1. Do you have any support? a therapist? It can and does get better. It takes a lot of hard work, and often some difficult decisions but if I can do it anyone can 🙂


      1. I have a therapist, and I am working on it with DBT. But after living like this for at least 20 years…since I was 13 yrs. old. It is really hard to change my thinking patterns and emotional reactions. I want to be more normal and I want to have a real relationship, and I am going to keep trying. Reading about it, and sites like yours help me so much, thank you.


      2. I know how you feel, you will get there. I’m 37 now and although I didn’t know until I was 33 that I had it I almost certainly had it since I was a teenager, the last 4 years have been the worst and best of it all and I now consider myself recovered, it’s still there but now I recognise and deal with the feelings and emotions appropriately but it is difficult to learn to change as you say… keep up the hard work, you can do it 🙂 x


  2. Hi, I just wanted to encourage Craig about having stable romantic relationships. I just celebrated my 39th wedding anniv. & despite having all the emotional distress & dysregulation, my husband has stuck w/me & told me he remembers the GOOD times while I concentrate on everything I’ve done wrong. He absolutely doesn’t “keep score” & reminds me of all the joyous times we had raising two children (& being foster parents, too).

    I have a list of “Cognitive Distortions” from DBT & reread them as I am an expert at all of them!

    I go to individual therapy weekly, as well. I have the dx of bipolar 1 but fit in right w/everyone in the DBT group–sought it out myself as “regular” therapy (& being on bipolar meds) were not doing the trick. DBT has been a lifesaver. “Done it” for 2 years, by choice & would do longer except therapist retired (not because of me!)…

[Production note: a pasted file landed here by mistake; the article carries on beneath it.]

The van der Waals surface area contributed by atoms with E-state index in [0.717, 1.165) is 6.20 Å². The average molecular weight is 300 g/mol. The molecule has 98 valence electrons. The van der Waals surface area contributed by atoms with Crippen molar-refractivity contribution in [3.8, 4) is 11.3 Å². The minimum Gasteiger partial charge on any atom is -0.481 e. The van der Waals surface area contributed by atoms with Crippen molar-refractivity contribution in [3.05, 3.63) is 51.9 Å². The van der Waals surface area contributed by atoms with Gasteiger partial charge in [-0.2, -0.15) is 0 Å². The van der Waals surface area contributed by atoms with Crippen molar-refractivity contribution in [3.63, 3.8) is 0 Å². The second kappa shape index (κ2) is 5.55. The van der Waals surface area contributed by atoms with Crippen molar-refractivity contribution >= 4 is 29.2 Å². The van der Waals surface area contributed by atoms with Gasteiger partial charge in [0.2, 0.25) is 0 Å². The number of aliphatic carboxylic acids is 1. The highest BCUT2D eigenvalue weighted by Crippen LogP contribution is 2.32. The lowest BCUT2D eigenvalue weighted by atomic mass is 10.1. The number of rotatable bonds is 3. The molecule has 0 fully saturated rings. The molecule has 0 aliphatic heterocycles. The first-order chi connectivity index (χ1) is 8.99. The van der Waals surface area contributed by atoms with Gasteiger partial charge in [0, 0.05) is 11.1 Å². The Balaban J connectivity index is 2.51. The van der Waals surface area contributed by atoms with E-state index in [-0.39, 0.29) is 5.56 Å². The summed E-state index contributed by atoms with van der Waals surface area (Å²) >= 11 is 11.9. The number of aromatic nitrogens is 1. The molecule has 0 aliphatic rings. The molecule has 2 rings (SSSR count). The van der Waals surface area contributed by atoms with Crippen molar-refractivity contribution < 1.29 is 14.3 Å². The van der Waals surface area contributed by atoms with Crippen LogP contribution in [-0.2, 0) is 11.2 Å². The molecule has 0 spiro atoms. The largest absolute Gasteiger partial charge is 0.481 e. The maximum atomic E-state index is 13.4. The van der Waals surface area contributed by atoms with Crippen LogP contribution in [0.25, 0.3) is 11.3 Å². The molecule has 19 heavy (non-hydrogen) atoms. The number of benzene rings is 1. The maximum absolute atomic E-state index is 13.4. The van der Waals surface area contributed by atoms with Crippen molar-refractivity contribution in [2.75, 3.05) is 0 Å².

So now have new therapist recommended by bipolar meds provider (psychiatric nurse practitioner) & both agree that I must stay in therapy (probably for life) due to many emotional issues (PTSD as well as other stuff). Therapist doesn’t care about labels & dxes but deals w/symptoms that are interfering w/having a good quality of life–no matter where they fall in in the DSM.

    BTW I just turned 59 years old so have been at this mental health stuff for a long time!


  3. This line really hit home for me: “It’s a living hell when even the smallest action or reaction triggers feelings of rejection and abandonment, it makes you feel so small, insecure and pathetic that you can’t handle these things without an overwhelming, intense emotion reaction that you REALLY don’t want to be having!”

    I am just getting over a huge emotional road bump after my boyfriend went out with his friends for the night. I initially was ok with it, even wished him a fun time out! But through the course of the night, I got worked up (as you mentioned) because I have nothing to fill my time. I became angry, hurt, upset, and just besides myself by the time he came home. I imagined all sorts of fun he was doing without me (how dare he exclude me?), and how he and his friends must be having quite a laugh at my expense!